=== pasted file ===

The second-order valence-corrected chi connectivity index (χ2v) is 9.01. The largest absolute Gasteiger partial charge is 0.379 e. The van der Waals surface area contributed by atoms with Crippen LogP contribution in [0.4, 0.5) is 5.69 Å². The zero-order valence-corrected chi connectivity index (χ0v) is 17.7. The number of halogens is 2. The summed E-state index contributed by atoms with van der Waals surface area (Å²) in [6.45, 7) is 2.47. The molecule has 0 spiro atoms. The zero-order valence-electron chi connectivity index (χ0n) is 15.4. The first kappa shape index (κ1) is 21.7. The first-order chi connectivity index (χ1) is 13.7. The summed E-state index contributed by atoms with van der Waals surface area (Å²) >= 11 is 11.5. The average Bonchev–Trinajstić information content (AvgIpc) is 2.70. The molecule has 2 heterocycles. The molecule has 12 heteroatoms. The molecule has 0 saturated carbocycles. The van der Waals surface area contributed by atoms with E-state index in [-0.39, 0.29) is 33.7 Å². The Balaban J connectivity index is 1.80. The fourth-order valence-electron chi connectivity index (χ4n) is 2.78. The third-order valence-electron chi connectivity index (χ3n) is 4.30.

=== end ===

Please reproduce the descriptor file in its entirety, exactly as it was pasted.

The second-order valence-corrected chi connectivity index (χ2v) is 9.01. The largest absolute Gasteiger partial charge is 0.379 e. The van der Waals surface area contributed by atoms with Crippen LogP contribution in [0.4, 0.5) is 5.69 Å². The zero-order valence-corrected chi connectivity index (χ0v) is 17.7. The number of halogens is 2. The summed E-state index contributed by atoms with van der Waals surface area (Å²) in [6.45, 7) is 2.47. The molecule has 0 spiro atoms. The zero-order valence-electron chi connectivity index (χ0n) is 15.4. The first kappa shape index (κ1) is 21.7. The first-order chi connectivity index (χ1) is 13.7. The summed E-state index contributed by atoms with van der Waals surface area (Å²) >= 11 is 11.5. The average Bonchev–Trinajstić information content (AvgIpc) is 2.70. The molecule has 2 heterocycles. The molecule has 12 heteroatoms. The molecule has 0 saturated carbocycles. The van der Waals surface area contributed by atoms with E-state index in [-0.39, 0.29) is 33.7 Å². The Balaban J connectivity index is 1.80. The fourth-order valence-electron chi connectivity index (χ4n) is 2.78. The third-order valence-electron chi connectivity index (χ3n) is 4.30.